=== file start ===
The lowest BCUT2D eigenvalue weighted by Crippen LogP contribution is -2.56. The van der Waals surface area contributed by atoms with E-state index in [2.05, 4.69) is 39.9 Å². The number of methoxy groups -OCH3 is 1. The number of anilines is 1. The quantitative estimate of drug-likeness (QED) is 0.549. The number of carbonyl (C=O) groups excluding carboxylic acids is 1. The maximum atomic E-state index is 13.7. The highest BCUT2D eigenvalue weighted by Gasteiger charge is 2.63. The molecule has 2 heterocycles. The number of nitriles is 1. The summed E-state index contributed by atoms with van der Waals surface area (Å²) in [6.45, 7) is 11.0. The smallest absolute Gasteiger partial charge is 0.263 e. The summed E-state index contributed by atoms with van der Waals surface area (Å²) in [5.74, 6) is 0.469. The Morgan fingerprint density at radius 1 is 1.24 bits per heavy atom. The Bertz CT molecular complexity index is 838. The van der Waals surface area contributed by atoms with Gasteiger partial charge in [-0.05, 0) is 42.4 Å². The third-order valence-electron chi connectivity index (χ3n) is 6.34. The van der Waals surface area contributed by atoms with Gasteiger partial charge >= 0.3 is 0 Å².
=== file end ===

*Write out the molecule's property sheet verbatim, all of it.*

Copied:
The lowest BCUT2D eigenvalue weighted by Crippen LogP contribution is -2.56. The van der Waals surface area contributed by atoms with E-state index in [2.05, 4.69) is 39.9 Å². The number of methoxy groups -OCH3 is 1. The number of anilines is 1. The quantitative estimate of drug-likeness (QED) is 0.549. The number of carbonyl (C=O) groups excluding carboxylic acids is 1. The maximum atomic E-state index is 13.7. The highest BCUT2D eigenvalue weighted by Gasteiger charge is 2.63. The molecule has 2 heterocycles. The number of nitriles is 1. The summed E-state index contributed by atoms with van der Waals surface area (Å²) in [6.45, 7) is 11.0. The smallest absolute Gasteiger partial charge is 0.263 e. The summed E-state index contributed by atoms with van der Waals surface area (Å²) in [5.74, 6) is 0.469. The Morgan fingerprint density at radius 1 is 1.24 bits per heavy atom. The Bertz CT molecular complexity index is 838. The van der Waals surface area contributed by atoms with Gasteiger partial charge in [-0.05, 0) is 42.4 Å². The third-order valence-electron chi connectivity index (χ3n) is 6.34. The van der Waals surface area contributed by atoms with Gasteiger partial charge >= 0.3 is 0 Å².